Ontario First Nations ink Ring of Fire road deal


THUNDER BAY—Ontario Premier Kathleen Wynne was joined by Minister of Northern Development and Mines Michael Gravelle in Thunder Bay on Monday, August 21 to announce that the province would be “taking an important next step” toward developing the fabled resources of the Ring of Fire.

The province will be working with the Webequie, Marten Falls and Nibinamik First Nations to plan and construct a year-round access road into the proposed mining development site being pursued by Noront Resources Ltd. In an important segment of the proposed project, the province is working with First Nations to build all-season access roads to their communities.

In the announcement, Premier Wynne noted that Ontario will support First Nations to plan and construct an east-west road connecting the Webequie and Nibinamik communities to the provincial highway network north of Pickle Lake. This project would provide all-season access to both First Nations communities as well as into the Ring of Fire development.

“I am grateful to the Matawa First Nations, who have been working with us for years to get to this historic day,” said the premier in a release. “The entire Ring of Fire region has huge potential for development that would benefit all of the communities involved and the entire province—creating new jobs and improving the quality of life for people in the North. Getting shovels in the ground to build this connection to the Ring of Fire will move us forward towards unlocking its full potential.”

“Webequie First Nation is collaborating with Nibinamik First Nation through an existing bilateral agreement with a goal of addressing our infrastructure needs that will benefit our people and the region,” said Webequie First Nation Chief Cornelius Wabasse. “As proponents, this will allow us to engage with our people and serve them more effectively including respecting other First Nations. The initiative will further define the routing for a multi-purpose corridor which will accommodate infrastructure projects such as roads, transmission lines and broadband. Our Land Stewardship and environment protection will be a priority for the people of Webequie First Nation, as it is our inherent right stemming from our three tier land base model to implement benefit relationship agreements with both levels of government. The success of the related project development in the Ring of Fire is dependent on the immediate implementation of the statement of joint commitments developed with the province to work with the community on various jurisdictional matters.”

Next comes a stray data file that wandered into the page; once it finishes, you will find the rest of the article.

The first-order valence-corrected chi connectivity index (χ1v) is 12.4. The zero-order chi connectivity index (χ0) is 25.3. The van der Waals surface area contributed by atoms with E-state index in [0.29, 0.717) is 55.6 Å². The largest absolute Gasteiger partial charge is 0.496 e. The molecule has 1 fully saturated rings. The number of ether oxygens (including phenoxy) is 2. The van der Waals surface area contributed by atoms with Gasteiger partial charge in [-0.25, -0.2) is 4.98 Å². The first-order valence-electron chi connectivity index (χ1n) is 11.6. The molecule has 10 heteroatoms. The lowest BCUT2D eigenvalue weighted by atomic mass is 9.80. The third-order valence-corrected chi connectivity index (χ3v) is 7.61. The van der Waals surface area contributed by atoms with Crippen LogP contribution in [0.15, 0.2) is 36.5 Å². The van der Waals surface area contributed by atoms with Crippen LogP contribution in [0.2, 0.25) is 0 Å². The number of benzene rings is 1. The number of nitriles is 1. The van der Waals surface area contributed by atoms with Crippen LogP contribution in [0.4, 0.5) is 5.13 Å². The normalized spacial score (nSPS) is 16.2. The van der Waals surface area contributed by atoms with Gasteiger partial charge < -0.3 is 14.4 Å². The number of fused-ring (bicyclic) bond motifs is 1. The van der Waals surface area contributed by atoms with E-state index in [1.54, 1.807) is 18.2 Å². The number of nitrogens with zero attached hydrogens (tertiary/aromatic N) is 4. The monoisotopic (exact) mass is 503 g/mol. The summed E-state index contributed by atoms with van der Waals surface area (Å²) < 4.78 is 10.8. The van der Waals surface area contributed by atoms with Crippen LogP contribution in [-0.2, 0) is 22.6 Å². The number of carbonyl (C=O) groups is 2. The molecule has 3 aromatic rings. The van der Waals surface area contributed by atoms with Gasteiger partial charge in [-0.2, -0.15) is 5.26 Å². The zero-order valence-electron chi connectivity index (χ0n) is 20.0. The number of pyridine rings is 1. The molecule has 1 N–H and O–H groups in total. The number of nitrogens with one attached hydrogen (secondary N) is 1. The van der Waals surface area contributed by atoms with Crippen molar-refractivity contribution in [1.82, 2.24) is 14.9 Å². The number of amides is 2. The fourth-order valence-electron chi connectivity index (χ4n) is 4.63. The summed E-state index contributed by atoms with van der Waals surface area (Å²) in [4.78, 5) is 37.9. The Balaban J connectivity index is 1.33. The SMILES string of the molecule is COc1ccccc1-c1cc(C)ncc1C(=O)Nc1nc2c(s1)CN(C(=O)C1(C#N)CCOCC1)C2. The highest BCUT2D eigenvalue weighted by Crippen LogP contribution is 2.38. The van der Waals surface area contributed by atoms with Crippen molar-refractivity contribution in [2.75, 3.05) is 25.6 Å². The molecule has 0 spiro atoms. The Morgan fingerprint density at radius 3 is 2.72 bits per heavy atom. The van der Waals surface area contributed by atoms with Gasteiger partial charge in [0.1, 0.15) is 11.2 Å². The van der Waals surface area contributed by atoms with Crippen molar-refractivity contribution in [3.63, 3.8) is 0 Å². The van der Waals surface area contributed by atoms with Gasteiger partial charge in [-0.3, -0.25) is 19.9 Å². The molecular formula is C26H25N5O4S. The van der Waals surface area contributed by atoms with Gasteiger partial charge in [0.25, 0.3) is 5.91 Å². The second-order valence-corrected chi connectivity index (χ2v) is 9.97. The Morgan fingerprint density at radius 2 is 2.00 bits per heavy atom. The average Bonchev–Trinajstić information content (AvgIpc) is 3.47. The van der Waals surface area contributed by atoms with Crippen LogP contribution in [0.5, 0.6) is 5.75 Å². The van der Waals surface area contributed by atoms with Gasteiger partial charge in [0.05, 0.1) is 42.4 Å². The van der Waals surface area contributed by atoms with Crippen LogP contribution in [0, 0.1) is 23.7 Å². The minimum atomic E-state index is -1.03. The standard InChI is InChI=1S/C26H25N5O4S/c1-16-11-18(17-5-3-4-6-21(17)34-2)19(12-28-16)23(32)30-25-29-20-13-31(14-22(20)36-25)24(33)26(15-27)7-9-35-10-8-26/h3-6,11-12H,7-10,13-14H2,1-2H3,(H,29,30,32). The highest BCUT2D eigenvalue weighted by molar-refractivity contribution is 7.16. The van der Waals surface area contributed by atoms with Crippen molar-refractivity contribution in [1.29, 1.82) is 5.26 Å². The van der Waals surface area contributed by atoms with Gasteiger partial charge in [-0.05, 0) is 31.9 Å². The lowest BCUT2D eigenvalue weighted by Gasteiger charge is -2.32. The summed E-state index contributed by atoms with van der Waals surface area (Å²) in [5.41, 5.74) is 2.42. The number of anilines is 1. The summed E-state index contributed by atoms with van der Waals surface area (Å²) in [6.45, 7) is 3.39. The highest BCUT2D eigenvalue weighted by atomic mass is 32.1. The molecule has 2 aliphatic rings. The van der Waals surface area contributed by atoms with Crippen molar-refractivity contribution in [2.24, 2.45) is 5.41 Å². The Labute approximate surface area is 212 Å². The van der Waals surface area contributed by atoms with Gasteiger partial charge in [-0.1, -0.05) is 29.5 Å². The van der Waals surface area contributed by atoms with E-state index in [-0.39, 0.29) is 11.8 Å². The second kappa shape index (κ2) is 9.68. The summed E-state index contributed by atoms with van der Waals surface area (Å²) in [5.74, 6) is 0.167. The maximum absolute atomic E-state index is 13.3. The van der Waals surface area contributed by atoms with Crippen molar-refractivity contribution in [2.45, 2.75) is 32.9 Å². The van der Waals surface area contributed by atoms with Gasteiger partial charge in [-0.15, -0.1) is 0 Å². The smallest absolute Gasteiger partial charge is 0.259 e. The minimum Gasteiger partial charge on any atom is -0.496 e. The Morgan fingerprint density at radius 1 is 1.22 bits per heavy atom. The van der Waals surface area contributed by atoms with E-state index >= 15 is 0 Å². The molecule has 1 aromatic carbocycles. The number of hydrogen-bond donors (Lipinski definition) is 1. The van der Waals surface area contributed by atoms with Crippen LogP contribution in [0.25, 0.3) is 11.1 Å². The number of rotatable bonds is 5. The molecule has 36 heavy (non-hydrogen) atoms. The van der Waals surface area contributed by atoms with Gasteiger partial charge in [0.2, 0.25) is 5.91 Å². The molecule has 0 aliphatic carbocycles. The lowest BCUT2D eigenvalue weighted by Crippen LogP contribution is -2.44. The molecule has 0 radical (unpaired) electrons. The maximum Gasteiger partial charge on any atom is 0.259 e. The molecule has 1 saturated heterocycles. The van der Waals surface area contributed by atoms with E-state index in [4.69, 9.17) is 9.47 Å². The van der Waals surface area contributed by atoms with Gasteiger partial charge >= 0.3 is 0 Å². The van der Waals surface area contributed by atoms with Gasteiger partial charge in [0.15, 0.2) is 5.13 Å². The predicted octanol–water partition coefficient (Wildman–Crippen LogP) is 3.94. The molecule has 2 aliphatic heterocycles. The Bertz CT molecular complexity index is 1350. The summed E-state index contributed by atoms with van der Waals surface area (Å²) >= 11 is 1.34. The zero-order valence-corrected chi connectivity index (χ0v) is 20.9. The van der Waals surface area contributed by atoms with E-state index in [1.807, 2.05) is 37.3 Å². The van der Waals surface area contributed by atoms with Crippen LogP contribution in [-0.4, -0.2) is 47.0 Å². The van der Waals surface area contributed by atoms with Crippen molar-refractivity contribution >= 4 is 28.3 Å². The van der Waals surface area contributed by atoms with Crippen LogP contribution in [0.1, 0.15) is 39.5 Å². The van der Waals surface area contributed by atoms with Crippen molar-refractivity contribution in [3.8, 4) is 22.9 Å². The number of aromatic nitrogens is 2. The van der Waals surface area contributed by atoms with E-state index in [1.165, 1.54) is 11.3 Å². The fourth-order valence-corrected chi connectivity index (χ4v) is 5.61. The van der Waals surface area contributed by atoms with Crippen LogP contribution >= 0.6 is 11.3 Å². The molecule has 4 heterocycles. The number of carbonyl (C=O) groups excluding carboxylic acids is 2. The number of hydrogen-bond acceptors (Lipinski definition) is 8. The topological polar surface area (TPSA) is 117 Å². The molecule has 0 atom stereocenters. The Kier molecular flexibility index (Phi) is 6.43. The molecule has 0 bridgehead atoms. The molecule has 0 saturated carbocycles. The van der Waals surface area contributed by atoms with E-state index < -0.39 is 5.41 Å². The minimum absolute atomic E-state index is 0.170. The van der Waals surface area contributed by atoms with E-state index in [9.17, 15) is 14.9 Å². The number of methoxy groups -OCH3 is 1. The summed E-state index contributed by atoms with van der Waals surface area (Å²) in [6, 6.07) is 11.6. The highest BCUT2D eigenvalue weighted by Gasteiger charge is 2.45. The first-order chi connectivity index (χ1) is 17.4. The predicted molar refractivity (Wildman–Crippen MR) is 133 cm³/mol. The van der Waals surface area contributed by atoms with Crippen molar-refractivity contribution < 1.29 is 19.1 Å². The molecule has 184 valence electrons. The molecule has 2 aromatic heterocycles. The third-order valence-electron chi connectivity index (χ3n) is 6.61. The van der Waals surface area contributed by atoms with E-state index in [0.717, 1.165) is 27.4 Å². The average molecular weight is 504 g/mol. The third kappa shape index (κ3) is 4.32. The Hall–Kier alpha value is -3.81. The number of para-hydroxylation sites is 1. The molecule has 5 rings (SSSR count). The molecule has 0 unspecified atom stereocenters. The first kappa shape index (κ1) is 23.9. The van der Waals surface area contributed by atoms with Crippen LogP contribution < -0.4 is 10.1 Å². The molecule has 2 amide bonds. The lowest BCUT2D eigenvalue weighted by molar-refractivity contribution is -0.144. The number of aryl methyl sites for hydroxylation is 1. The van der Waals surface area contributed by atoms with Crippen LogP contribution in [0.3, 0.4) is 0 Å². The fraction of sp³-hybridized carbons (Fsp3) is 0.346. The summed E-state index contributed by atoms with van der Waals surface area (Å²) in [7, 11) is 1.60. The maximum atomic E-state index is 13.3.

“We have been working towards development of the region with Ontario for a few years and are glad to finally have an agreement to connect to the provincial highway,” said Marten Falls First Nation Chief Bruce Achneepineskum. “As the historical occupants of the Ring of Fire, we believe that mining developments must be both environmentally and economically sustainable, and we want to develop infrastructure that enables a multi-generational chromite opportunity. Today’s announcement is a new beginning and we will continue to work with Ontario on the commitment to undertake further study toward developing our vision of a north-south industrial corridor that transverses a majority of Marten Falls territory as part of the long term development of the Ring of Fire. This is a very significant opportunity for Marten Falls, the north-south region and for the province. We must make the most of it.”

“Today’s announcement is a major step forward for Noront as we prepare to develop our nickel and chromite deposits in the Ring of Fire,” said Alan Coutts, president and CEO of Noront Resources Ltd. “Establishment of a road network with agreement on industrial access is our most important project advancement milestone, and we are very pleased to see it move ahead. We look forward to working closely with the province and First Nations communities through the road construction and mine development processes.”

“It’s like anything else,” said Anishinabek Nation Grand Chief Patrick Madahbee. “This thing has been unravelling over time. It is good that they have the three communities working together to help make this happen.”

Grand Chief Madahbee noted that there is still a lot of work to be done on the Ring of Fire negotiations. “They were talking about coming through the Robinson Huron and Robinson Superior treaty areas, and that is part of our territories,” he said. “Most of the talk at the time was to ship down by rail to Capreol, but all that may have changed, we don’t know yet what is happening with that. In any event, there is a lot of negotiations still to go on.”

The province is also supporting a plan by Marten Falls First Nation to construct an access road connecting that community to the existing provincial highway network at Aroland/Nakina.

According to a provincial government release, communities are working to begin environmental assessments of these projects by January 2018 and plan to begin construction in 2019, pending all necessary approvals.

Ontario will continue to support Marten Falls to undertake further technical and environmental studies that could inform planning and development of a north-south access road tied to the development of, and business case for, chromite mining in the Ring of Fire.

The premier notes that “building these roads is a critical step in realizing the economic benefits of one of the biggest mineral-development opportunities in Ontario in almost a century.”

Funding for these roads will come from the previously announced government commitment to invest $1 billion in Ring of Fire infrastructure to create jobs, provide long-term benefits and improve quality of life for people in the region.

Ontario is working to support these First Nations as they address all regulatory requirements so that this unique environment is protected.